MPs then duly all trooped through to hear Jack Straw (or the Lord Chancellor as we must call him when he's in that room) proclaim the Queen's approval.
John Bercow then accepted his Commission with the traditional words that I don't know if he'd managed to learn, or whether he had them written on his shirt sleeve:
"My Lords, I submit myself with all humility and gratitude to Her Majesty’s royal will and pleasure. I pray that if, in the discharge of my duties and in the maintenance of the rights and privileges of the Commons House of Parliament, I should inadvertently fall into error, it may be imputed to me alone and not to Her Majesty’s faithful Commons."
I'm not entirely sure, but I think that means that if he screws up, the Queen should only chop his head off and not the MPs'!
Bercow is going to have his work cut out for him. It's not whether the place should be reformed, it's where to start. There's the travesty that it has a shooting gallery and not a creche. There are faintly ridiculous traditions which are quite intimidating for most MPs because they are just ridiculed if they get them wrong. Personally, I'd rather an MP's mind was on what they were saying and how they were voting than whether they were standing in the right place or using the right form of anachronistic language.
Look at this exchange from last week's PMQs:
(David Cameron) Will everyone not conclude that if you cannot be straight with people, you are simply not worthy to be our Prime Minister?
Mr. Speaker: Order. Even though it is my last day, the Leader of the Opposition knows that the term “you” is not something that I approve of, and I think that the candidates at all these hustings will be saying that they do not approve of it either.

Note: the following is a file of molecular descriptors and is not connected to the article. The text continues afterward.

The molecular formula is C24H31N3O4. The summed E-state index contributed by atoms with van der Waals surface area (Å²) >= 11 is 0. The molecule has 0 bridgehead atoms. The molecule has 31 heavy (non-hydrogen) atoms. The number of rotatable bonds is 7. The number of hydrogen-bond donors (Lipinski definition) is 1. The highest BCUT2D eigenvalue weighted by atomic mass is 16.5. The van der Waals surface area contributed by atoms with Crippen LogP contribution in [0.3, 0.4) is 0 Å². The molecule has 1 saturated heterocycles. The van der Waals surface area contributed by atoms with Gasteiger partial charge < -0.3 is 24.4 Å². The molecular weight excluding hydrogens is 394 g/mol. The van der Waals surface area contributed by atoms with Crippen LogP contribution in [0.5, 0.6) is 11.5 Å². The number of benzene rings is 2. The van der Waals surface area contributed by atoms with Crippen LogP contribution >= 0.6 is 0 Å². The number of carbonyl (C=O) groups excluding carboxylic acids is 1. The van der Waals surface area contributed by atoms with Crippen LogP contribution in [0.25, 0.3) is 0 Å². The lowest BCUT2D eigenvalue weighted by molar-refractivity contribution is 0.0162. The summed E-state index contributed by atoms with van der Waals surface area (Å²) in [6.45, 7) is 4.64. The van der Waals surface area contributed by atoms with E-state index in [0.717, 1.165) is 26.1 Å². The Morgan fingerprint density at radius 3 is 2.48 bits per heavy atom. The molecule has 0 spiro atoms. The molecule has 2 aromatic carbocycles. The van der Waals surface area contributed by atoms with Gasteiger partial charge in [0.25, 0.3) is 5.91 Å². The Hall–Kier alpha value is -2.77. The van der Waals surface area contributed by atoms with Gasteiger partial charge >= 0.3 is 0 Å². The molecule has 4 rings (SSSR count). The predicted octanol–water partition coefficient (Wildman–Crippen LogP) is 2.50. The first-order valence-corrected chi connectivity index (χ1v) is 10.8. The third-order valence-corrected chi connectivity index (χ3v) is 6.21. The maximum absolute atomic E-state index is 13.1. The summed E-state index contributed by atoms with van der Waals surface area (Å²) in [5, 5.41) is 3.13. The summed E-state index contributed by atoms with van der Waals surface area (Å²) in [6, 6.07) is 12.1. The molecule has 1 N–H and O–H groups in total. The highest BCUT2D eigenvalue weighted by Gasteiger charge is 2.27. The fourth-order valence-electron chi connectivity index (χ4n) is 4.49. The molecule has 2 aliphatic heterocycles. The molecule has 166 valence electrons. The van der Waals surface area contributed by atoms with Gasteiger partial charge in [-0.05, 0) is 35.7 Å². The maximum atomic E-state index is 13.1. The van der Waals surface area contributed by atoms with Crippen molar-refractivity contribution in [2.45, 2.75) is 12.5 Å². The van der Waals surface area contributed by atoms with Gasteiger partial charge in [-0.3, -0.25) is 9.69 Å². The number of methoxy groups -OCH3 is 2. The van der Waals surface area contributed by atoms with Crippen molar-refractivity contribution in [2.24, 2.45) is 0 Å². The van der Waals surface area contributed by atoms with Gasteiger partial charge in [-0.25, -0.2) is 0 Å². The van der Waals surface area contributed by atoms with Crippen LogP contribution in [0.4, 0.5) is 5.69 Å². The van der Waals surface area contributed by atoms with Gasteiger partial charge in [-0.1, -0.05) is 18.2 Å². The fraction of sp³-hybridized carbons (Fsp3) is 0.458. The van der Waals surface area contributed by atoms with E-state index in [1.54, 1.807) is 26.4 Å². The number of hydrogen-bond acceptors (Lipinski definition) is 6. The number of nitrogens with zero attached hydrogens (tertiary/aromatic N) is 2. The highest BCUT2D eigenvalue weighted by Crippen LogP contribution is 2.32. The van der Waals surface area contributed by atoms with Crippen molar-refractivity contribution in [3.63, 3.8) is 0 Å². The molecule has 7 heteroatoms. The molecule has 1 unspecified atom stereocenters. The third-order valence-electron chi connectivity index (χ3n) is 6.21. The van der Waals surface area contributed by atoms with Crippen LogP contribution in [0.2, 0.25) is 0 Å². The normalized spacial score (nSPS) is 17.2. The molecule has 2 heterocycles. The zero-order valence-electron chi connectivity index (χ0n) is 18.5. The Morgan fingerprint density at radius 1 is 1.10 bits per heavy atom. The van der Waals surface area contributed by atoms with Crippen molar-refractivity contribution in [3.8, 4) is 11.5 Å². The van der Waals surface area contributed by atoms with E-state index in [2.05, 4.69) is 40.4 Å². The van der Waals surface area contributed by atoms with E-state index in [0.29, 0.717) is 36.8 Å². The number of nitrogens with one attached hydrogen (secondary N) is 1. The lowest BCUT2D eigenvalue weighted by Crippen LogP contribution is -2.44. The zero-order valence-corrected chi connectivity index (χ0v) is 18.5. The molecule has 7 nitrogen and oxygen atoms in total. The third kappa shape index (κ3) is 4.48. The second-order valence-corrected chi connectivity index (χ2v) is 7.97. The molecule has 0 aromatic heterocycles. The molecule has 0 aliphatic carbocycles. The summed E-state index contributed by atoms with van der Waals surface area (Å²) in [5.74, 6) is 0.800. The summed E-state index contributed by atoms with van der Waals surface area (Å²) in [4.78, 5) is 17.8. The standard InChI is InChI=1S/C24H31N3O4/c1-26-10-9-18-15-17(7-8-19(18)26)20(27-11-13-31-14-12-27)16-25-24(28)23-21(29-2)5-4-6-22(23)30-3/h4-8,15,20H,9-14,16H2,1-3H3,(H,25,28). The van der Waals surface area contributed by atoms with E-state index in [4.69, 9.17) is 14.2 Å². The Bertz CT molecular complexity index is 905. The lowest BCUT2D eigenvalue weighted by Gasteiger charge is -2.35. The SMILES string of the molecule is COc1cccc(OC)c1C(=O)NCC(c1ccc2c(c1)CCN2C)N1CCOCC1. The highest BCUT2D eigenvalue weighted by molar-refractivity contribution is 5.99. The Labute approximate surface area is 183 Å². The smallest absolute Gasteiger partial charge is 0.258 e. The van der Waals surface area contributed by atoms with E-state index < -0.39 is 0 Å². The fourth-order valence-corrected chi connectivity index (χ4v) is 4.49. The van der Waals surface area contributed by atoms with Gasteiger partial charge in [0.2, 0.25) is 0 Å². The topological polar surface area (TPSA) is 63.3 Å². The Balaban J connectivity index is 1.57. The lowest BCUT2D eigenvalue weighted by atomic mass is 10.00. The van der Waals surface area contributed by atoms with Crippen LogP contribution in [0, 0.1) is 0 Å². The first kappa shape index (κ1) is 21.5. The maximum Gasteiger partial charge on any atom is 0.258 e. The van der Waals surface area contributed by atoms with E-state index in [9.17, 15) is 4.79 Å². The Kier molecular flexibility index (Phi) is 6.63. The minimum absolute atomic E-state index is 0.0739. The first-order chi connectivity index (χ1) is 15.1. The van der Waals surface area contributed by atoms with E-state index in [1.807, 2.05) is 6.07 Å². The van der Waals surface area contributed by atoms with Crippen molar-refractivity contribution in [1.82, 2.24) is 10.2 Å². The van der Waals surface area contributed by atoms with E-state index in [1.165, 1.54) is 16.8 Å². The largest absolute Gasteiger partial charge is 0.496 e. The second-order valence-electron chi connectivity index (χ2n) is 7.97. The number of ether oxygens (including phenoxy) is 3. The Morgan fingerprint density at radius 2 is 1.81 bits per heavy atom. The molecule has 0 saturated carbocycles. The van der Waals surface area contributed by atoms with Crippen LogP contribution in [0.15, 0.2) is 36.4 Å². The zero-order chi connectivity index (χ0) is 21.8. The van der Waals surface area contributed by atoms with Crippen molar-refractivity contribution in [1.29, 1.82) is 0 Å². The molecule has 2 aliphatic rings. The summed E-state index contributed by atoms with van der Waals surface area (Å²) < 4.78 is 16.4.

So, it's quite possible to be completely insulting and disrespectful to someone, but Cameron's mistake was to use the word "you" rather than the Prime Minister.
What worried me was Martin's comment that the new Speaker would most probably continue in the same vein. I doubt it would invoke a thunderbolt from on high if people were referred to by their names, or as you, rather than "the honourable member for (wherever)". Just like we learned that the earth wasn't flat, maybe it's time to learn that these rules make Parliament look very remote from ordinary people. No wonder they think what goes on in there has no relevance to me.
For the traditionalists, what I'm saying suggests civilisation falling around our hears. I'm suggesting you speak to each other as adults and use each other's names, not that you rap your way through your speeches while riding a unicycle.
Jo Swinson was talking about this kind of thing on Woman's Hour today and her contribution is worth a listen.
There are traditions that are part of the history of the country and a bit of ceremonial has its place, after all, we all love an occasion - but the Speaker's challenge is to get Parliament and the people closer together. Getting rid of everything that impedes that process is his first priority.